Focus turns to flood prevention in face of climate change

UC geography study finds detention basins often work best

Planners have come up with many innovative ways to prevent flooding caused by heavy downpours — from planting rain gardens to installing green roofs.

But in many cases, nothing works quite as well as a simple hole in the ground — a detention basin.

That’s the finding of an analysis by University of Cincinnati geography students in a research collaboration with the Hamilton County Conservation District.

Lead author and UC College of Arts and Sciences doctoral student Man Qi said cities are developing new ways to trap rainwater and direct it where it’s most wanted, especially during droughts. They call these low-impact development practices, which include innovations such as permeable pavement that allows rainwater to seep into the ground instead of diverting it elsewhere.

Biology researchers Ishi Buffam and Mark Mitchell on the Civic Garden Center green roof.

The Civic Garden Center of Greater Cincinnati features a green roof that helps collect rainwater. Photo/Andrew Higley/UC Marketing + Brand

Another innovation is a bioretention cell composed of ornamental or landscaping plants atop soil specially designed to drain quickly spread over a thick bed of gravel that does likewise. This soaks up large volumes of rain without creating standing pools of open water.

New commercial or housing developments typically must prevent rainwater from spilling out to other neighboring properties or roads. Hard surfaces like buildings and parking lots can’t absorb heavy rains so planners must collect or divert the water to prevent property damage.

“A detention pond is a common practice,” Qi said. “It temporarily stores the water and releases it into the air or the groundwater or nearby streams at a low rate to reduce the risk of flooding. It also provides some ecological benefits.” 

Qi worked with the Hamilton County conservation district to measure the effectiveness of flood-prevention techniques such as detention basins and bioretention cells under five scenarios.

Campus architecture on a nice summer day, the newly renovated Lindner College of Business.

UC's Lindner College of Business features a green roof that collects rainwater on UC's uptown campus. Photo/Andrew Higley/UC Marketing + Brand

Qi presented their results at the annual American Association of Geographers’ conference in Denver.

“In residential areas where the impervious area is less than 40%, low-impact development practices are better. But if 70% or more of the ground surface is impervious, it’s best to put in detention basins,” Qi said. “The flood risk can be greatly reduced.”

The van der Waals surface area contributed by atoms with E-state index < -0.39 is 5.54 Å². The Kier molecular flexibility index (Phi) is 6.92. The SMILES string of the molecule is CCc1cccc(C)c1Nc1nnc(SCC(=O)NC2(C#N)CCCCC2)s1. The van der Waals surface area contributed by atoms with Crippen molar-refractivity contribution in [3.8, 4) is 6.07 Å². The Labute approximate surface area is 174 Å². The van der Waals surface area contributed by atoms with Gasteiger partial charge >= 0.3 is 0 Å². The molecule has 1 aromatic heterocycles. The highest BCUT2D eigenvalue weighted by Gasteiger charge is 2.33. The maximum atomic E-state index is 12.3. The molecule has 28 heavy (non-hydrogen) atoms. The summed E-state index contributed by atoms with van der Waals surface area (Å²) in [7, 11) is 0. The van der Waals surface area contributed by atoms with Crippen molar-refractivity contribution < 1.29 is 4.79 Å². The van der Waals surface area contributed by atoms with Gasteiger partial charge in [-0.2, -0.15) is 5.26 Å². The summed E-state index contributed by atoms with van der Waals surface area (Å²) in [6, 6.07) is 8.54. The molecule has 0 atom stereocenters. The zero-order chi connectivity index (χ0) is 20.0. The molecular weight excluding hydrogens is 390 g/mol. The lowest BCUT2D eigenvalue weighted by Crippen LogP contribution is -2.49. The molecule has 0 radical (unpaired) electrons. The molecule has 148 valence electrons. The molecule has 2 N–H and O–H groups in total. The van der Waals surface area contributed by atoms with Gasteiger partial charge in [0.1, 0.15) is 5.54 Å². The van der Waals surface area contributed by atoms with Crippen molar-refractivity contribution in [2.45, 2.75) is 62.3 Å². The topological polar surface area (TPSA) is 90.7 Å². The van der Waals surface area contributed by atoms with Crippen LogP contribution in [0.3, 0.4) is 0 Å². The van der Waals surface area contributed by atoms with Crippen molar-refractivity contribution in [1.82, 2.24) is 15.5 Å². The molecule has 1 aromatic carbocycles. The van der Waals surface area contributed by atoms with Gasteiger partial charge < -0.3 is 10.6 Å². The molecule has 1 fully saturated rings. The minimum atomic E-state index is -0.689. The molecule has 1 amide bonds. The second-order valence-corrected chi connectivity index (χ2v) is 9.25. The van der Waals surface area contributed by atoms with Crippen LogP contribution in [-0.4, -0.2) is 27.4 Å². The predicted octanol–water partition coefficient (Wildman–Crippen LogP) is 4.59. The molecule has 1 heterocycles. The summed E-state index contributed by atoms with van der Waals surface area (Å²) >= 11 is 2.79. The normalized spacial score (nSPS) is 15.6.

Climate change is expected to increase both the frequency and severity of rainstorms, which means making deliberate plans for drainage will become even more important in cities, said Professor Lin Liu, a study co-author and co-director of UC’s Joint Center of GIS and Spatial Analysis.

My sister's family was badly affected by the flooding. It was very scary.

Man Qi, UC doctoral student

With their hard reflective surfaces, cities tend to trap heat, raising the ambient temperature by as much as 7 degrees during the day. This urban heat island effect can provide more energy for damaging storms, Liu said.

“Global warming and urban sprawl have contributed to extreme weather,” he said. “Coupled with the urban heat island effect many metropolitan cities have experienced more extreme precipitation events. As a result, urban flooding has become an increasing threat to the loss of human life and property damage in many cities around the globe.”

“You can see the extreme rainfalls happen more frequently,” Qi added. “Intense, heavy rains could inundate networks designed to prevent flooding and the capacity of drainage networks could fail because they simply can’t hold that much stormwater.”

The issue of urban flooding became real for Qi in 2021 when her sister’s home was inundated by floodwaters in China’s Zhengzhou City. More than 10 million people were affected by the disaster, which was one of the most severe floods in the city’s history. As much rain fell in a single day as the city sometimes sees in an entire year.

“My sister’s family was badly affected by the flooding. The water flooded their garage. Their cars were underwater,” she said. “It was very scary.”

The flood killed nearly 400 people and caused $10 billion in property damage.

Qi said flooding disproportionately affects lower-income residents who don’t have the resources to recover as quickly from a disaster.

Flood insurers create maps around these once-in-a-century disasters. But because of climate change, they are happening more frequently, Qi said.

“Floods affect roads and infrastructure and interrupt society,” Qi said. “Schools are closed. Businesses are closed. The impacts are widespread.”

Featured image at top: University of Cincinnati doctoral student Man Qi is studying ways to prevent flooding in cities. Photo/Andrew Higley/UC Marketing + Brand

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